David Bourget (Western Ontario)
David Chalmers (ANU, NYU)
Rafael De Clercq
Ezio Di Nucci
Jack Alan Reynolds
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Philosophical Psychology 25 (3):365-384 (2012)
Benjamin Libet's empirical challenge to free will has received a great deal of attention and criticism. A standard line of response has emerged that many take to be decisive against Libet's challenge. In the first part of this paper, I will argue that this standard response fails to put the challenge to rest. It fails, in particular, to address a recent follow-up experiment that raises a similar worry about free will (Soon, Brass, Heinze, & Haynes, 2008). In the second part, however, I will argue that we can altogether avoid Libet-style challenges if we adopt a traditional compatibilist account of free will. In the final section, I will briefly explain why there is good and independent reason to think about free will in this way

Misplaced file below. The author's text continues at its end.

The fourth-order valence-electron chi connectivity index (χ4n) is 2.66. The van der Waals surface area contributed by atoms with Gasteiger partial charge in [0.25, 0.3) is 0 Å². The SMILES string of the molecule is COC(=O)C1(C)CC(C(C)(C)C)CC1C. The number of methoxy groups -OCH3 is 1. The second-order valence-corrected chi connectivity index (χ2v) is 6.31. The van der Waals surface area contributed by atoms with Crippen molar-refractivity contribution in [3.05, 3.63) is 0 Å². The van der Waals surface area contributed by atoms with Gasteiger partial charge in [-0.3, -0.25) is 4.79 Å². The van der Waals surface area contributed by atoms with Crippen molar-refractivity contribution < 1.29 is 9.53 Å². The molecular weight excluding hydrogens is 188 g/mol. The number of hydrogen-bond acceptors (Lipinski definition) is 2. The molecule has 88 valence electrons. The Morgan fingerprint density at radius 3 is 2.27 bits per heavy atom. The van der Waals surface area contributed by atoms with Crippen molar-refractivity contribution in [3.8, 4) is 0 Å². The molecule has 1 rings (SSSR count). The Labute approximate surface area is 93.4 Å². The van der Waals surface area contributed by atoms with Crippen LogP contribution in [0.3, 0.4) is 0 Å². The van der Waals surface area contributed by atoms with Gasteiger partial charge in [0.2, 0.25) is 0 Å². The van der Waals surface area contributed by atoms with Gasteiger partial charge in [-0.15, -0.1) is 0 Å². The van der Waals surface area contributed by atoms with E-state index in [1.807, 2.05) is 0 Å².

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References found in this work BETA
John Martin Fischer & Mark Ravizza (1998). Responsibility and Control: A Theory of Moral Responsibility. Cambridge University Press.
Robert H. Kane (1996). The Significance of Free Will. Oxford University Press.
Benjamin W. Libet (1985). Unconscious Cerebral Initiative and the Role of Conscious Will in Voluntary Action. Behavioral and Brain Sciences 8 (4):529-66.
Alfred R. Mele (2009). Effective Intentions: The Power of Conscious Will. Oxford University Press.
Citations of this work BETA
Markus E. Schlosser (2014). The Neuroscientific Study of Free Will: A Diagnosis of the Controversy. Synthese 191 (2):245-262.
Markus E. Schlosser (2013). Conscious Will, Reason-Responsiveness, and Moral Responsibility. Journal of Ethics 17 (3):205-232.
David Wasserman & Josephine Johnston (2014). Seeing Responsibility:Can Neuroimaging Teach Us Anything About Moral and Legal Responsibility? Hastings Center Report 44 (s2):S37-S49.
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